Here in England we have a strange tradition called ‘test cricket’. It’s a ridiculous game that goes on for five days, stops for tea and bad light, has impenetrable rules, weird names for fielding positions like ‘silly-mid-on’ and ‘short-backward-leg’ and which frequently ends, after the aforementioned five days, with neither side victorious.
Every two years England and Australia compete for ‘The Ashes’ (a tiny urn which usually stays in England no matter who wins) in a series of five grudge-matches dating back to 1882. Those who follow cricket, and I count myself amongst these, take this biennial pantomime-in-white very seriously. Sometimes so seriously I can’t bear to watch it. This year England won and I, as a proud Englishman, celebrated the vanquishing of the old enemy.
As usual I suddenly find myself telling others how ‘we’ won the cricket, and I’m not just telling other fans, but trying to weave it into conversations with people who have no interest in it whatsoever. This is odd because, as I know all too well, even most English people think cricket is dull and anachronistic.
So I take heart in a classic social psychology study conducted by Robert Cialdini and colleagues in the 70s showing that basking in the reflected glory of others is perfectly normal (Cialdini et al., 1976), even though we may have nothing whatsoever to do with the success ourselves.
In the first of three experiments they compared what people wore when their college football team won with when they lost. On each occasion they went out and counted the number of students that wore shirts with their University’s name on it. Sure enough students were more likely to wear apparel emblazoned with their university’s name if their team had recently won a game.
In the second and third experiments the researchers found that people were much more likely to associate themselves with their team by using the pronoun ‘we’ if their team had won rather than lost. This effect was especially pronounced when people’s public image was threatened. In other words: if people currently feel they look bad to others, perhaps due to some failure, they are even more likely to try and reach for some success from elsewhere and hope that it rubs off on them.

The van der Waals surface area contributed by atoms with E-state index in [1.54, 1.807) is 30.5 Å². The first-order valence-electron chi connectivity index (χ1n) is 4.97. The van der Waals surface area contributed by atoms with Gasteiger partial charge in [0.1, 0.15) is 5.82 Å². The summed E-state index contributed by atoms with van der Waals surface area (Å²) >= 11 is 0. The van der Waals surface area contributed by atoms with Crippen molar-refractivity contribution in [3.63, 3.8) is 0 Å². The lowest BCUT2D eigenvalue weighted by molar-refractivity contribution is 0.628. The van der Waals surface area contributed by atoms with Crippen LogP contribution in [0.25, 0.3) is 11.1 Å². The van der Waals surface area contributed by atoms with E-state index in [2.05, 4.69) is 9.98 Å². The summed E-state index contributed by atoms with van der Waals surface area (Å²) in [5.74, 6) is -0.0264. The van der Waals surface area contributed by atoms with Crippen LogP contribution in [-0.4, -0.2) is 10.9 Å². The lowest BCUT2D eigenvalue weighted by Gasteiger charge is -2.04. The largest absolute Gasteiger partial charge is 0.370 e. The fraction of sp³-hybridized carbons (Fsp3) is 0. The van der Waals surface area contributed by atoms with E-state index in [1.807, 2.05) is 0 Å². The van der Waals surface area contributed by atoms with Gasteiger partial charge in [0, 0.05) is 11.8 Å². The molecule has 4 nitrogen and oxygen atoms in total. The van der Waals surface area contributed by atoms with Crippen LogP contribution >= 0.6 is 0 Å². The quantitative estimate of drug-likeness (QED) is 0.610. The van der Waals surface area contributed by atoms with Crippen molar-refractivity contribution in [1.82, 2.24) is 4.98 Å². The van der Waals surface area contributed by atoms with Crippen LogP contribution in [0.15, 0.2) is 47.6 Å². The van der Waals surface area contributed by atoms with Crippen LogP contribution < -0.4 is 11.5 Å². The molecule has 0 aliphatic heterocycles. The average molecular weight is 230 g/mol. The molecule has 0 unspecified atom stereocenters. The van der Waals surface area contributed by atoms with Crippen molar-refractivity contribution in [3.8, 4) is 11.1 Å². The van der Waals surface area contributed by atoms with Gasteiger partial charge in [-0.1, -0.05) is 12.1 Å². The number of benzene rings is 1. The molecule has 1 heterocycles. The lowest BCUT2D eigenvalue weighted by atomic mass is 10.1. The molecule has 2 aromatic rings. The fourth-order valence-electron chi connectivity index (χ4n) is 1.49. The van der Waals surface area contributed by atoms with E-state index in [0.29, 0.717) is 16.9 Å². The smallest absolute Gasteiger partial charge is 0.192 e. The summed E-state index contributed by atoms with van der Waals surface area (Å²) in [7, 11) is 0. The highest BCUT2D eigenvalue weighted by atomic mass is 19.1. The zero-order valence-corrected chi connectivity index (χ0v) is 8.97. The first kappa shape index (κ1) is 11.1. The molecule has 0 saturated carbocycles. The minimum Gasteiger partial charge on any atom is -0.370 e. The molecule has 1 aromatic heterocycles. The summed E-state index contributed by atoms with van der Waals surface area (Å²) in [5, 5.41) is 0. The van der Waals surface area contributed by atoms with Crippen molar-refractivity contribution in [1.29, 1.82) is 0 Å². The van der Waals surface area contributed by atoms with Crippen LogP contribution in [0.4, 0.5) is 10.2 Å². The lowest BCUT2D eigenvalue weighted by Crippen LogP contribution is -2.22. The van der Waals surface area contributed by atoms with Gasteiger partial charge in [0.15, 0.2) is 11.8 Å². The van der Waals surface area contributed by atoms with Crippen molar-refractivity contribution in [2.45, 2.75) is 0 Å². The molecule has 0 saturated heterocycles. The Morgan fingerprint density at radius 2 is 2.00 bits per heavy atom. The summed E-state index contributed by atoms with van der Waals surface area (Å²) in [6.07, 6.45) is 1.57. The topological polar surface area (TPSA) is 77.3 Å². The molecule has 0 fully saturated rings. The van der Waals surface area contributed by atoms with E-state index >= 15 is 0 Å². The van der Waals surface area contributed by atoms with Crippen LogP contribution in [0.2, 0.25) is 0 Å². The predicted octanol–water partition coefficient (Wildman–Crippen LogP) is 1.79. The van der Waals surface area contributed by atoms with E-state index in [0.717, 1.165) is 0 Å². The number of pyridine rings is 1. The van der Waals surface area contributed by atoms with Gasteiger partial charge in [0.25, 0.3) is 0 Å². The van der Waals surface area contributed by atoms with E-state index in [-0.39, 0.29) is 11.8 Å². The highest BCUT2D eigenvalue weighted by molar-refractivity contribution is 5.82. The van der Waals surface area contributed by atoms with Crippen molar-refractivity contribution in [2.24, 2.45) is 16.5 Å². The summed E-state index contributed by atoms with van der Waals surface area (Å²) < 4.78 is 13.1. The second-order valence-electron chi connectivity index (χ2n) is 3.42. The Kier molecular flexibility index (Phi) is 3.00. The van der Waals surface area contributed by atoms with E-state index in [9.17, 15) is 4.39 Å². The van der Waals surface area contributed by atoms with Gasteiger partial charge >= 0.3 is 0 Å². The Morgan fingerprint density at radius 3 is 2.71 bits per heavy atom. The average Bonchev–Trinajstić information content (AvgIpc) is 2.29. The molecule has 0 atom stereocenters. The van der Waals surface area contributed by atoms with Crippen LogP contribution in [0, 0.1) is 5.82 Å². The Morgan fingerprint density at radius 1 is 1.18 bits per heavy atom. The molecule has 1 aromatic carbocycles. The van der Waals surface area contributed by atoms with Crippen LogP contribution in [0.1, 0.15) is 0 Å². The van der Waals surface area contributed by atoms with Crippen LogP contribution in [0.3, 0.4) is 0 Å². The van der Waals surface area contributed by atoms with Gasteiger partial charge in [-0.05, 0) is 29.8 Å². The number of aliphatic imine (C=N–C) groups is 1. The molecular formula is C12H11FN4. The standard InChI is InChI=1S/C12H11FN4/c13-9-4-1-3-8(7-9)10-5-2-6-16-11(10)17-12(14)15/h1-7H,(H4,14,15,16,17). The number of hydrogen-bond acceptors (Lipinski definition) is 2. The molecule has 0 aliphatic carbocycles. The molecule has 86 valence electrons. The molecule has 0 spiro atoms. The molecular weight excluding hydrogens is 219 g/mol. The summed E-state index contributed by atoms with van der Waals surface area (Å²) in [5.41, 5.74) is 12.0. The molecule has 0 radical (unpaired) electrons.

Basking in reflected glory is a great example of the way in which we all manipulate our social distance with others depending on whether that association makes us look good. Subsequent research has found that when others are unsuccessful, people try to deny any connection with them (Hamlet et al., 1995). So it works both ways.
These techniques work because we all use short-cuts like associations to judge other people quickly. If someone is associated with others who are successful, in the absence of any other information, we assume they are successful as well.
But of course most people know this, so often the information is misleading. They might just be the type of person who likes hanging around with successful people to make themselves look good which, Cialdini and colleagues demonstrate, describes a lot of us!
It’s never clearer than when, if England do beat Australia at cricket, the whole country become fans of what, I cheerfully admit, is a tedious, long-winded and outdated game. The media is full of it and everyone wants a piece of the winning team.
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When Australia prevail, of course, no one wants to know, leaving only the hardcore fans to shake their heads sadly and wonder at how quickly all the blow-in fans have blown straight out again.